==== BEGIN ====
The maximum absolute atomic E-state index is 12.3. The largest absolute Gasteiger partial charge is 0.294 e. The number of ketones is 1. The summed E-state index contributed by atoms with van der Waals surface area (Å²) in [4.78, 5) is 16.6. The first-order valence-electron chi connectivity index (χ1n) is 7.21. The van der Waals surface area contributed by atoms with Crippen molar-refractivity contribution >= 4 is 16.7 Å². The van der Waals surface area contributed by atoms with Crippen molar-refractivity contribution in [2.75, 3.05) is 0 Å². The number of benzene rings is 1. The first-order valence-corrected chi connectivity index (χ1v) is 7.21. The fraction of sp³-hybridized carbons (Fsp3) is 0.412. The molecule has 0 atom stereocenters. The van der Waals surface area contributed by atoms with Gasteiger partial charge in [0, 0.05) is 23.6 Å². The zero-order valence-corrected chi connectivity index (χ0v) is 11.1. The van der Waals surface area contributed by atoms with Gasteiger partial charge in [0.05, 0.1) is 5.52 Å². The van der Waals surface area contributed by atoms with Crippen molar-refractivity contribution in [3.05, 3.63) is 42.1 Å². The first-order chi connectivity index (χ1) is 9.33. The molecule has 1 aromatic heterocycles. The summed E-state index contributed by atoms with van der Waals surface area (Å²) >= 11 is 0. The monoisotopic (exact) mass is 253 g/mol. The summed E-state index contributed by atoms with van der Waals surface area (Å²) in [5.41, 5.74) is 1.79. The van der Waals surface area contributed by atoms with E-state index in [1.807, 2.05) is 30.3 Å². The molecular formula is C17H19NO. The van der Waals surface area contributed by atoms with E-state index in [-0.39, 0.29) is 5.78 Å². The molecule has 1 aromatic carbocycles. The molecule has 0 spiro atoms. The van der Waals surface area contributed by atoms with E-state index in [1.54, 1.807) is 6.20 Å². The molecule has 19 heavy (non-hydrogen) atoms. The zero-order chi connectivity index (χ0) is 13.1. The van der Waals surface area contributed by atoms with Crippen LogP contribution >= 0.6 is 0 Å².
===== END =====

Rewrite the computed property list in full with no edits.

The maximum absolute atomic E-state index is 12.3. The largest absolute Gasteiger partial charge is 0.294 e. The number of ketones is 1. The summed E-state index contributed by atoms with van der Waals surface area (Å²) in [4.78, 5) is 16.6. The first-order valence-electron chi connectivity index (χ1n) is 7.21. The van der Waals surface area contributed by atoms with Crippen molar-refractivity contribution >= 4 is 16.7 Å². The van der Waals surface area contributed by atoms with Crippen molar-refractivity contribution in [2.75, 3.05) is 0 Å². The number of benzene rings is 1. The first-order valence-corrected chi connectivity index (χ1v) is 7.21. The fraction of sp³-hybridized carbons (Fsp3) is 0.412. The molecule has 0 atom stereocenters. The van der Waals surface area contributed by atoms with Gasteiger partial charge in [0, 0.05) is 23.6 Å². The zero-order valence-corrected chi connectivity index (χ0v) is 11.1. The van der Waals surface area contributed by atoms with Gasteiger partial charge in [0.05, 0.1) is 5.52 Å². The van der Waals surface area contributed by atoms with Crippen molar-refractivity contribution in [3.05, 3.63) is 42.1 Å². The first-order chi connectivity index (χ1) is 9.33. The molecule has 1 aromatic heterocycles. The summed E-state index contributed by atoms with van der Waals surface area (Å²) >= 11 is 0. The monoisotopic (exact) mass is 253 g/mol. The summed E-state index contributed by atoms with van der Waals surface area (Å²) in [5.41, 5.74) is 1.79. The van der Waals surface area contributed by atoms with E-state index in [1.807, 2.05) is 30.3 Å². The molecular formula is C17H19NO. The van der Waals surface area contributed by atoms with E-state index in [-0.39, 0.29) is 5.78 Å². The molecule has 1 aromatic carbocycles. The molecule has 0 spiro atoms. The van der Waals surface area contributed by atoms with E-state index in [1.54, 1.807) is 6.20 Å². The molecule has 19 heavy (non-hydrogen) atoms. The zero-order chi connectivity index (χ0) is 13.1. The van der Waals surface area contributed by atoms with Crippen LogP contribution >= 0.6 is 0 Å².